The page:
He often spoke of the pernicious nature of what he termed plantation capitalism,” a form of capitalism in the United States that is grounded in the legacy of slavery and systemic racial inequality. Rev. Lawson understood the critical links between class and racial exploitation, and the necessity of building multi-racial unity among workers of all colors. 

He would teach the power of love over hate, the power of compassion over intolerance, and the power of nonviolence over violence. Rev. Lawson shared the vision of a beloved community” that his good friend Dr. King embraced throughout his life.

He would teach the power of love over hate, the power of compassion over intolerance, and the power of nonviolence over violence.

It was in 2002 that Rev. Lawson began to teach our UCLA course on nonviolence. We later published two path-breaking books, Nonviolence and Social Movements: The Teachings of Rev. James Lawson Jr. and Revolutionary Nonviolence: Organizing for Freedom, for the first time capturing in print Rev. Lawson’s teachings on the four steps of a nonviolent campaign” that he had taught for decades.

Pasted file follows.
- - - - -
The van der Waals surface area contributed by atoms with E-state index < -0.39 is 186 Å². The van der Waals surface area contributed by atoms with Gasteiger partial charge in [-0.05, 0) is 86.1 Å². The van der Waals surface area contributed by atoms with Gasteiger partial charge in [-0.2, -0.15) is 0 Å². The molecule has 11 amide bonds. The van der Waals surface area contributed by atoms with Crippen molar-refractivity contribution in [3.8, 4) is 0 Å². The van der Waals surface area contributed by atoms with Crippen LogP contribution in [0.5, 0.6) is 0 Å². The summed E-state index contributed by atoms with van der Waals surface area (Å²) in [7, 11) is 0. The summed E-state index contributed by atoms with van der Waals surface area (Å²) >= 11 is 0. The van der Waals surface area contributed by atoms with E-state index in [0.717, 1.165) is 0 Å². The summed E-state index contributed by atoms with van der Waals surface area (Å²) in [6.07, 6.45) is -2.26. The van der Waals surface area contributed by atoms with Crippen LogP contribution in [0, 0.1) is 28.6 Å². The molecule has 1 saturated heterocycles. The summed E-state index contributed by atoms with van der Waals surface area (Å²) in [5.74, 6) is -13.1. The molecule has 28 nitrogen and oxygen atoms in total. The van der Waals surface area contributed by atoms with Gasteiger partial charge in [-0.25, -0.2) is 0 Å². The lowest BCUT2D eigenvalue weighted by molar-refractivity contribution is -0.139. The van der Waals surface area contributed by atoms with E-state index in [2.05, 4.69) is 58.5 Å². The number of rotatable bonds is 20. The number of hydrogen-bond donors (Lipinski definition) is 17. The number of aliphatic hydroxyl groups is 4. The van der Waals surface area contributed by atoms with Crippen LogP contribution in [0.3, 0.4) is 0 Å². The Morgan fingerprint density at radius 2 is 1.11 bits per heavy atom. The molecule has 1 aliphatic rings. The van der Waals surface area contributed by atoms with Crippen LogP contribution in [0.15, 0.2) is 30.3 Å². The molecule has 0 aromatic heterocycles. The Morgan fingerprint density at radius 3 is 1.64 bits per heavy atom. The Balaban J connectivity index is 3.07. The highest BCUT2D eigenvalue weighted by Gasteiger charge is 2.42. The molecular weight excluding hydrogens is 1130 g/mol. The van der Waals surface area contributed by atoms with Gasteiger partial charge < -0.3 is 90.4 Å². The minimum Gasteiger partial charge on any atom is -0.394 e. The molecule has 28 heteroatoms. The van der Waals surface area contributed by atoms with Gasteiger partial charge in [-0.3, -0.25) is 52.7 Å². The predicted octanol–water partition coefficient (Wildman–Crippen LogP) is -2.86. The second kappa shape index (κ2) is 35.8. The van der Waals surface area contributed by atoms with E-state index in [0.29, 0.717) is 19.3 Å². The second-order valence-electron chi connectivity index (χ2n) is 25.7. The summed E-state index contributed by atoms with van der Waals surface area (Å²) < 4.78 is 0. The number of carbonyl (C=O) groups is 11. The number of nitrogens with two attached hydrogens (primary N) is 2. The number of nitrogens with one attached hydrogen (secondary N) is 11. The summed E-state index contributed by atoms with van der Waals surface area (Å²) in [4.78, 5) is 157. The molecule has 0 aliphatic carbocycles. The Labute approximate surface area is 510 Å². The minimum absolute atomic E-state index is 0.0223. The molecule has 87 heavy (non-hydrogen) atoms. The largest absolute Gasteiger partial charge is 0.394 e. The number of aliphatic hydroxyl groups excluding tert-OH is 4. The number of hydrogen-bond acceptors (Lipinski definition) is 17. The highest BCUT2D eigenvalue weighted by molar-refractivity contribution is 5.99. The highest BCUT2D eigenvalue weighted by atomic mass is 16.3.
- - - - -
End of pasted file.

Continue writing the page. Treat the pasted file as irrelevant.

In 2018, Rev. Lawson received the UCLA Medal, its highest honor. A year later, he was nominated by Gov. Gavin Newsom and inducted into the California Hall of Fame. In 2021, the UCLA Labor Center dedicated the UCLA James Lawson Jr. Worker Justice Center in Los Angeles, the first UCLA institution serving the needs of working class communities of color.

Durazo introduced a Senate Resolution last year, inspired by Rev. Lawson’s teachings, to support nonviolence education in California’s public schools, a first-in-the-nation effort that passed unanimously.

Rev. James Lawson speaks during ceremony at UCLA in his honor. Reed Hutchinson/UCLA